The earliest Horn was made from ivory, which was obtained from the elephant’s tusks and had decorations. The use of Horns as signalling instruments dates back to the period between 10th–12th centuries. Evidence shows that Horns have an Asian origin and had reached Europe through Byzantium. There are mentions of Horn in the French literature around the 12th century. From the period between 16th-19th centuries, there were many variations of the Horn in use, such as the Alpine Horn and the Oliphant. The ancient Horns were very long, around 10 –11 feet in height and were mostly made from wood. The first instrument with a bell–like shape was made in Europe around the 18th century.
A Horn works on the principle of blowing into the mouthpiece. The player blows the air from the mouthpiece, which travels through the tubing of the instrument. The tubing may be cylindrical or conical in shape. Sound of the Horn is produced when the player buzzes his lips against the mouthpiece and pumps air into the tubing. Different types of Horn have unique mechanism of their own but the basic principle of buzzing of mouthpiece is common to the working of all Horns. Some types of Horns have valves and tuning slides that enable to change the octave and pitch of the sound which is produced from the Horn. The valves control the flow of the air, which passes through the tubing. The conical or cylindrical tubing also plays a major role in the working of a Horn.
Some of the important parts of a normal Horn include the mouthpiece, the valve levers, valves, tuning slides and the bell.
In the earlier centuries, a Horn was used mostly as a signalling instrument. However, later the 18th and 19th centuries saw the Horn becoming an essential part of the music ensembles such as the orchestra, chamber music and solo rendition and also as an accompaniment along with the violin and piano in the trio called as Horn trio.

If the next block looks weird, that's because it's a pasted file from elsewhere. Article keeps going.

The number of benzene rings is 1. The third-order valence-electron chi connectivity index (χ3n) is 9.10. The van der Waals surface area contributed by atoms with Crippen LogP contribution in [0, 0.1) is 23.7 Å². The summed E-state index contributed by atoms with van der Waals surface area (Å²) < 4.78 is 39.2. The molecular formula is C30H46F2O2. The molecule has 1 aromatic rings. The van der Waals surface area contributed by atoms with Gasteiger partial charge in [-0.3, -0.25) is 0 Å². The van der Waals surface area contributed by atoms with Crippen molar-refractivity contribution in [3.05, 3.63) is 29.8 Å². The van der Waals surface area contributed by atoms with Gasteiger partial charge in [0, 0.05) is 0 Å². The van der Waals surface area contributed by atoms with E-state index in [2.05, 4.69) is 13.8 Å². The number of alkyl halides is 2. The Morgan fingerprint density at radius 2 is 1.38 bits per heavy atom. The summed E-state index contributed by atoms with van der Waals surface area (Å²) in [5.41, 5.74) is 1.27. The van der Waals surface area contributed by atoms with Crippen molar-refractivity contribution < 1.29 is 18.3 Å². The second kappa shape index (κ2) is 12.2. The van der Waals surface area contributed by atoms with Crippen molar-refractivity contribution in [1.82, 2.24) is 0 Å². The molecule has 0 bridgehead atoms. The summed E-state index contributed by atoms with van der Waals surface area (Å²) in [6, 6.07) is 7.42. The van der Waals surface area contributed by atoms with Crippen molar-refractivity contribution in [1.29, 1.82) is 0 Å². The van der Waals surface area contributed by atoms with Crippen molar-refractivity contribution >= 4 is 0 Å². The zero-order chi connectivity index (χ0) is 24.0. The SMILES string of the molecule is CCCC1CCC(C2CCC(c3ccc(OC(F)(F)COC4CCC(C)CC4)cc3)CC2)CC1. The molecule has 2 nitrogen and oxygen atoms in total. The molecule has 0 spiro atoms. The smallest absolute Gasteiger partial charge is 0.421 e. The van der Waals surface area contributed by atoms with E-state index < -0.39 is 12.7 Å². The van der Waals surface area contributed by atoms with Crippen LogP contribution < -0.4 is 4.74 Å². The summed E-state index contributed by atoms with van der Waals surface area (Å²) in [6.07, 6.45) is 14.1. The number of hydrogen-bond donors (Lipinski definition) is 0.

Types of Horns include the French Horn, Viennese Horn, German Horn, Russian Horn, Wagner Tuba, Natural Horn, flugelhorn, Finger–hole Horn and the Mellophone.
The Legendary composers such as Beethoven, Mozart, Brahms, Sebastian Bach and Joseph Haydn have included Horn in their solo and chamber music works. The 20th century composers of Horn include Yehuda Yannay, Mark Schultz and Wolfgang Plagge who played it unaccompanied. Today, leading Horn players are Paul Basler, Usamah Mustafa and Stephen Lines.
A Horn or the French Horn is a difficult instrument to play and requires practice. Beginners may take a few weeks, months, a year or even more. It is a brass wind instrument and is played in the same manner. Correct embouchure (position of the mouth) and buzzing of the mouthpiece helps in mastering the technique of playing the Horn. Miami Fine Arts Academy and Yale School of Music are well known for teaching the brass musical instrument including the Horn.